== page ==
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Pleiotropic Anti-Angiogenic and Anti-Oncogenic Activities of the Novel Mithralog Demycarosyl-3D-ß-D-Digitoxosyl-Mithramycin SK (EC-8042)


Demycarosyl-3D-ß-D-digitoxosyl-mithramycin SK (DIG-MSK) is a recently isolated analogue of mithramycin A (MTA) that showed differences with MTA in the DNA binding strength and selectivity. These differences correlated with a better therapeutic index and less toxicity in animal studies. Herein, we show that DIG-MSK displays a potent anti-tumor activity against different types of cancer cell lines, ovarian tumor cells being particularly sensitive to this drug. Of relevance, DIG-MSK exerts low toxicity on fibroblasts and peripheral blood mononuclear cells, this toxicity being significantly lower than that of MTA. In correlation with its antitumor activity, DIG-MSK strongly inhibited Sp1-mediated transcription and endogenous Sp1 mRNA expression, which correlated with the inhibition of the expression of key Sp1-regulated genes involved in tumorigenesis, including VEGFA, BCL2L1 (Bcl-XL), hTERT, BRCA2, MYC and SRC in several ovarian cells. Significantly, DIG-MSK was a stronger inhibitor of VEGFA expression than MTA. Accordingly, DIG-MSK also exhibited potent anti-angiogenic activity on microvascular endothelial cells. Likewise, it significantly inhibited the gene expression of VEGFR1, VEGFR2, FGFR, PDGFB and PDGFRA and, additionally, it induced the expression of the anti-angiogenic factors angiostatin and tunstatin. These effects correlated with a pro-apoptotic effect on proliferating microvascular endothelial cells and the inhibition of the formation of endothelial capillary structures. Overall, the pleiotropic activity of DIG-MSK in inhibiting key oncogenic and angiogenic pathways, together with its low toxicity profile, highlight the therapeutic potential of this new drug.


Induction of angiogenesis is a hallmark of the tumorigenic process that plays a key role in tumor progression and metastasis [1]. Cancer cells secrete pro-angiogenic factors that stimulate capillary growth into the tumor bed. Vascular endothelial growth factor (VEGF) is a crucial angiogenic factor that comprises two structurally and functionally related proteins termed VEGFA and VEGFB, being VEGFA the dominant angiogenic factor in most settings [2,3]. VEGF functions as a ligand for two tyrosine kinase receptors: vascular endothelial growth factor receptor 1 (VEGFR1) and 2 (VEGFR2), both expressed on the surface of endothelial cells (ECs). Additionally, a redundant number of angiogenic factors, including angiopoietins, platelet-derived growth factor (PDGF) and fibroblast growth factor (FGF), collaborate with VEGF in the angiogenic process [4].

Anti-angiogenic drugs, mainly targeting VEGF and PDGF, have been successfully introduced in the anti-cancer therapy [5,6]. Bevacizumab, a humanized anti-VEFGA antibody, significantly improved the prognosis of colorectal cancer patients [7]. Multiple inhibitors targeting VEGFR2 and other angiogenic factors, such as sunitinib and sorafenib, displayed promising effects on renal carcinoma patients [5,6]. However, many tumors sooner or later become refractory or resistant to VEGF blockade. This resistance is frequently caused by the activation of alternative angiogenic proteins, such as FGFs, due to preexisting multiple redundant pro-angiogenic molecules and pathways [5,6,8].

Mithramycin A (MTA) is an aureolic acid-type polyketide antibiotic produced by various species of Streptomyces [9]. MTA binds to GC-rich regions in DNA and interferes with the action of several transcription factors; including Sp1. Toxic side effects of MTA have limited its clinical use to the treatment of Paget’s disease and hypercalcemia [10]. Nevertheless, the interest in MTA as an anti-cancer drug has been renewed in 2012, when two clinical trials (NCT01610570 and NCT01624090) were launched at the National Cancer Institute to treat Ewing sarcoma and non-small cell lung cancer. The expansion of mithramycin chemical diversity through combinatorial biosynthesis and biocatalysis has yielded dozens of mithralogs [11]. A promising mithralog with improved therapeutic window, named DIG-MSK (demycarosyl-3D-ß-D-digitoxosyl-mithramycin SK; EC-8042) has been reported (Fig 1). We showed that DIG-MSK is as efficient as MTA in inhibiting Sp1 function, but it differs from MTA in the strength and selectivity of DNA binding [12]. Likewise, DIG-MSK is a stronger inhibitor of endogenous SP3 gene expression and Sp3-driven transcription than MTA [12]. In vivo, the mithralog EC-8042 exerts a potent antitumor activity against ovarian, colon, breast, melanoma, non-small-cell lung and central nervous system cancers, but it is one order of magnitude less toxic than MTA [13].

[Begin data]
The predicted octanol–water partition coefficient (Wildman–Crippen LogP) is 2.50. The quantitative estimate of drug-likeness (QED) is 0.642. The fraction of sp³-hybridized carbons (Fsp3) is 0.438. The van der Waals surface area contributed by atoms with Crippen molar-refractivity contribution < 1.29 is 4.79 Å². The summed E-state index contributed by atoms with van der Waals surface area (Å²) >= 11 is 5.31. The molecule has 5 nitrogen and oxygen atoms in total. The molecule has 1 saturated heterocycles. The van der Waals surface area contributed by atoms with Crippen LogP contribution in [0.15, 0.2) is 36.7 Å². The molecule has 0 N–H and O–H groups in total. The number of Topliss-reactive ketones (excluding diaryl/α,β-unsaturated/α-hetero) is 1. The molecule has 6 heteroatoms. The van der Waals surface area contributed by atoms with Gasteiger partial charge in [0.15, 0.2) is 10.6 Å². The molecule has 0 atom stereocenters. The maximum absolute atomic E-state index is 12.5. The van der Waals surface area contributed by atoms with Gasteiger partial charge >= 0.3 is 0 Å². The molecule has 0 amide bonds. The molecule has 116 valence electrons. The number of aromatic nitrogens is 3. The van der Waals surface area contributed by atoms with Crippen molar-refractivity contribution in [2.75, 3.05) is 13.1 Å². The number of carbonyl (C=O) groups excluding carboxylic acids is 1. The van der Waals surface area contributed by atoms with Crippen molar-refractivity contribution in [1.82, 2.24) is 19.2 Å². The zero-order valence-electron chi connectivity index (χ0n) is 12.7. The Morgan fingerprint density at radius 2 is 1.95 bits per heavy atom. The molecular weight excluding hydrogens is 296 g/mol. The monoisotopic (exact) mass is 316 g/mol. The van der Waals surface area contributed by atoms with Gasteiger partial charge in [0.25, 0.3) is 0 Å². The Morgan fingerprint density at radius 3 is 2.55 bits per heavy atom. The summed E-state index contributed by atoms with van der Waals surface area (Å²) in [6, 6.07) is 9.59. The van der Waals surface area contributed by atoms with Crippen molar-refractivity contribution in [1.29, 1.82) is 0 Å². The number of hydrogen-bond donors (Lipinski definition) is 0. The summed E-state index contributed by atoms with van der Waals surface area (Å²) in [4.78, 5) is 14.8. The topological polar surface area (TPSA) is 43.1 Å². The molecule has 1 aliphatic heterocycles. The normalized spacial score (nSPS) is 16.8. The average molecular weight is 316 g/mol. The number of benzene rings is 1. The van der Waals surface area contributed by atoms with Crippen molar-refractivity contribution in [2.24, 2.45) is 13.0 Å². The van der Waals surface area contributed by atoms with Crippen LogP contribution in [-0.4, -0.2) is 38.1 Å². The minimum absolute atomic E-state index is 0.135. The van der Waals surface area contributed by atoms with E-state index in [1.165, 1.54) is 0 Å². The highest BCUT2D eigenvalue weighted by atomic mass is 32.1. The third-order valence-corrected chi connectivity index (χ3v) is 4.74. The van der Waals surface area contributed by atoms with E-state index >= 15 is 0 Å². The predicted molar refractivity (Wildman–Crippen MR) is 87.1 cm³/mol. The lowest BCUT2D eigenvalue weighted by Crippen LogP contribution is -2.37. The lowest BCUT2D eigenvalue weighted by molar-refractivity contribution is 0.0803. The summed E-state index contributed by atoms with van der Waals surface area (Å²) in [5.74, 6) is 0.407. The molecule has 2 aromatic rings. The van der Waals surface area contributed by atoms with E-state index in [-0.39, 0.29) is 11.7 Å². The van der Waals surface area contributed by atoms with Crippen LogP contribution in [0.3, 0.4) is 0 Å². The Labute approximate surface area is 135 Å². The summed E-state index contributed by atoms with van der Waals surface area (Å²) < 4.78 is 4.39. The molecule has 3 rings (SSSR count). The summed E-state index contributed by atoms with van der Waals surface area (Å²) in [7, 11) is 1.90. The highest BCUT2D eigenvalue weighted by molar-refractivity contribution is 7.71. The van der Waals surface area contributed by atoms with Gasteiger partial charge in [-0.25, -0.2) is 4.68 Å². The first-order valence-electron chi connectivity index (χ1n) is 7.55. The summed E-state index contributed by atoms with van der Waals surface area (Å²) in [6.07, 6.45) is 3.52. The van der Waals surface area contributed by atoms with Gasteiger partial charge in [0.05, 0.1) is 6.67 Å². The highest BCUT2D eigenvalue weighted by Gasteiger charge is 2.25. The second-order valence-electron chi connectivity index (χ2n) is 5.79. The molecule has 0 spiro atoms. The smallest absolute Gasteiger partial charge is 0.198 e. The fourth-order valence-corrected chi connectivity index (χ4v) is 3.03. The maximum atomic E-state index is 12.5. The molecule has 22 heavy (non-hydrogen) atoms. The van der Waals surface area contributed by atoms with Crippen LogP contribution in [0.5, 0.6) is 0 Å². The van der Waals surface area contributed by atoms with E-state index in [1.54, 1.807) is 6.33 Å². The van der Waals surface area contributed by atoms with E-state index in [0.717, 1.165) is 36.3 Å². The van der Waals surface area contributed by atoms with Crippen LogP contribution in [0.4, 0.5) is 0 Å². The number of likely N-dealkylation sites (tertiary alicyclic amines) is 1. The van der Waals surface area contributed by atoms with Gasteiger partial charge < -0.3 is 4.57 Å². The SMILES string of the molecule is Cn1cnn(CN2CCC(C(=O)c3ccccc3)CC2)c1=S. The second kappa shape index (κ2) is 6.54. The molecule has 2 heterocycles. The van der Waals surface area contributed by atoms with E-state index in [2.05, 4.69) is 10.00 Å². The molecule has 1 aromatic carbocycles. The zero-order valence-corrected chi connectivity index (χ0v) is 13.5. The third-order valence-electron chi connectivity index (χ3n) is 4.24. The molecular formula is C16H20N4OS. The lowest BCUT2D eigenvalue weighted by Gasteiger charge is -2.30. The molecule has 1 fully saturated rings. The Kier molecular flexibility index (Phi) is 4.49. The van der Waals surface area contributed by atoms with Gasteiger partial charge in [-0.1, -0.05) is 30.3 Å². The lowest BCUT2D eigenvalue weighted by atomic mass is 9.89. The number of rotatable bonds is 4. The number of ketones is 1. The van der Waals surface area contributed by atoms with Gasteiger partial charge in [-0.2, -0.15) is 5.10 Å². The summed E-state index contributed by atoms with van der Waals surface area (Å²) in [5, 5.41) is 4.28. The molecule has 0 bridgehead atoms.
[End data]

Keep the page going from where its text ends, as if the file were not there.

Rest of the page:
Fig 1. Chemical formulae of mithramycin A (MTA) and demycarosyl-3D-b-D-digitoxosyl-mithramycin SK (DIG-MSK).

MTA differs from DIG-MSK in the side chain linked to C-3, and the absence of the methyl group at C-3 on sugar E.

Sp1 regulates key angiogenic factors, including VEGF, FGF and FGF receptor (FGFR); and the therapeutic inhibition of Sp1 by MTA directly correlated with potent anti-angiogenic effects in vitro and in vivo [1418]. Herein, we report that DIG-MSK has a pleiotropic anti-tumor activity, targeting key oncogenic and angiogenic pathways, including those mediated by VEGF, FGF or PDGF. The potent and pleiotropic biological activities exerted by DIG-MSK and its better toxic profile highlight the potential relevance of this agent to treat cancer.

Materials and Methods


MTA and DIG-MSK (EC-8042) were isolated from Streptomyces argillaceus, purification was carried out by preparative HPLC and they were identified by HPLC-MS [13]. Their purity was checked by HPLC (~97%). Stock solutions of the different analogues were prepared in DMSO and kept at -20°C until use. This study was approved by the Ethics Committee of the Hospital Universitario Central de Asturias (Spain) and written informed consent was obtained from all donors.

Cell culture